Breakfast brings families and the agricultural communities together

Despite the rain, the Klouse Farm in rural Mower County was a busy hub of sizzling pancakes and fun in the countryside on Saturday morning during the 12th annual Breakfast on the Farm.

Around 400 people came through the farm to take part in learning more about agriculture, riding through the property behind horse-drawn hay rides and even getting to pet a few llamas and goats.

Heather Reed, and her 20-month-old daughter Jennifer Reed, took a closer look at a llama at the Klouse Family Farm in rural Austin. It was the 12th annual Breakfast on the Farm event that brought the agricultural community together and educate the public on the importance of farming.

It was fun for families such as Heather Read and her 20-month-old daughter Jennifer. The two live on a dairy farm, but Jennifer never had the chance to interact with other types of farm animals such as the goats that were raised for meat, or the llamas that peered over their pens.

“I’m really hoping that the people have a better understanding of farming and how important agriculture is in our society,” Heather said. “That’s what I want Jennifer to learn too.”

For many families, they’ve grown up on a farm or in a rural area, where exposure to agriculture was common and they understood what farmers did on a regular basis. However, Breakfast on the Farm was a way for those who may not necessarily have had the opportunity to interact with farmers to meet them face to face, according to Marlin Fay, president of the Mower County Farm Bureau.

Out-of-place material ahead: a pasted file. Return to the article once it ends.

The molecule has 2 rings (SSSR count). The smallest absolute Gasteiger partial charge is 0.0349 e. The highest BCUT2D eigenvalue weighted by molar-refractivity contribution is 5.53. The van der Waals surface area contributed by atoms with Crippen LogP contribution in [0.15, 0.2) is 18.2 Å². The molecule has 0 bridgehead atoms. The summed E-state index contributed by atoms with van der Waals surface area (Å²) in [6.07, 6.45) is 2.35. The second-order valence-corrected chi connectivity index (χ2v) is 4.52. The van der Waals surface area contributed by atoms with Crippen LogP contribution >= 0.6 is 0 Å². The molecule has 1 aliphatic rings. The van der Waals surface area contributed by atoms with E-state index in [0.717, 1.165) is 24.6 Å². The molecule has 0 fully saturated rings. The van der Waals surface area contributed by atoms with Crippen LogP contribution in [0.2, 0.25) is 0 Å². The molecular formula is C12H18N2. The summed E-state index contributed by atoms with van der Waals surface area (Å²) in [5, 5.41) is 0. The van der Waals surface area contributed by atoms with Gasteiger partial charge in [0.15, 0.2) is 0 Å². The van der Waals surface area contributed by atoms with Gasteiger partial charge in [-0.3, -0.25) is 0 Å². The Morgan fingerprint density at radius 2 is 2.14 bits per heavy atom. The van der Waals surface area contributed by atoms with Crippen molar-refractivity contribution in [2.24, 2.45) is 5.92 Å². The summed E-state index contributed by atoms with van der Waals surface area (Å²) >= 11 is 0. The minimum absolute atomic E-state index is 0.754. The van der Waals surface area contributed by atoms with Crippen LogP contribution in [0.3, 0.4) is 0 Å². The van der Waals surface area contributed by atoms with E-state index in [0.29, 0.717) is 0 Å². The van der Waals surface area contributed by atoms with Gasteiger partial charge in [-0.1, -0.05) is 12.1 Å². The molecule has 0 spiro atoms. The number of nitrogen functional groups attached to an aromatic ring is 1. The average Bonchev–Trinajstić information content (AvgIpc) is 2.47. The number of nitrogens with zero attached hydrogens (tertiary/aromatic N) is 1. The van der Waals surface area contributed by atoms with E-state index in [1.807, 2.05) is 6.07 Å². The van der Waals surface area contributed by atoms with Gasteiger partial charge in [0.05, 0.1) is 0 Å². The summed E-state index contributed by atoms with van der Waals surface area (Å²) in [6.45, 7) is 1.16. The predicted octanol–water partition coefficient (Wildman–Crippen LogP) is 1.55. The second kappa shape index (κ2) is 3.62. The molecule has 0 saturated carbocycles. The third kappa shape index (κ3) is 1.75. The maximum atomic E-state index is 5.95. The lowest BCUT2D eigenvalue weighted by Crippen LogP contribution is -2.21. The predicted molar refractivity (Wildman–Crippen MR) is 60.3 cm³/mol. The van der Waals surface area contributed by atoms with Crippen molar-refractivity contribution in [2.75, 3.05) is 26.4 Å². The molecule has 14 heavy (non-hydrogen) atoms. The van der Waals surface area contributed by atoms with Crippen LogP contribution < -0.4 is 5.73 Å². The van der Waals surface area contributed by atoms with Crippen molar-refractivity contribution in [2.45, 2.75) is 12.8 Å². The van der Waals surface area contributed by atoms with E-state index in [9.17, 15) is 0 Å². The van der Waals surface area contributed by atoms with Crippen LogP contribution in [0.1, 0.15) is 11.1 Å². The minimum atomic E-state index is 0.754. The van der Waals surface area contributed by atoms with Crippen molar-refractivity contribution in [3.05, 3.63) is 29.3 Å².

“The main reason we do this is to get non-farm people exposed to agriculture,” Fay said. “We mostly want to show kids these educational opportunities so that in the future they know where their food comes from.”

Gregg White of Chris Cakes, flips pancakes for the 12th annual Breakfast on the Farm. White shared that he probably made around1,600 pancakes for families coming through on the Klouse Family Farm.

Other visitors included Marty Demro and her daughter June, who was 5-and-a-half. Demro also grew up on a farm, and had attended Breakfast on the Farm often over the years.

“It’s a fun way to get outside of town and see the different farms,” Demro added.

Fay shared that many people don’t understand what farmers have been doing to keep up with innovation as well as changes to their approaches to farming. They had pork producers, conservationists and FFA chapters come to the farm and share with people more information about agriculture. Mostly, this opportunity was to bridge a dialogue between the rural community with those who came from the cities.

“You see families coming here, but some never grew up around (farms),” he said. “We’ve been doing stuff for a while to make changes to agriculture, and they don’t know how that impacts farmers. We’re more than comfortable to have a chance to share our stories.”

Vistors rode around the Klouse Family Farm in rural Austin for the 12th annual Breakfast on the Farm, which brings the agriculture community together to educate the public the importance of farming.

Rain or shine, the farm bustled with people enjoying about 1,600 pancakes that were flipped by Gregg White of Chris Cakes and have those open conversations about agriculture. Farm owners and hosts Amie and Brian Klouse relished seeing the expressions on the children’s faces as they observed the goats that bleated within a pen, along with llamas that sought attention and get petted.

“It’s the first time we hosted something like this (on our farm),” Brian said. “It’s a fun event for everyone.”

“I just love seeing the children’s faces,” Amie added. “We’re big on community around here, and a lot goes into agriculture.”

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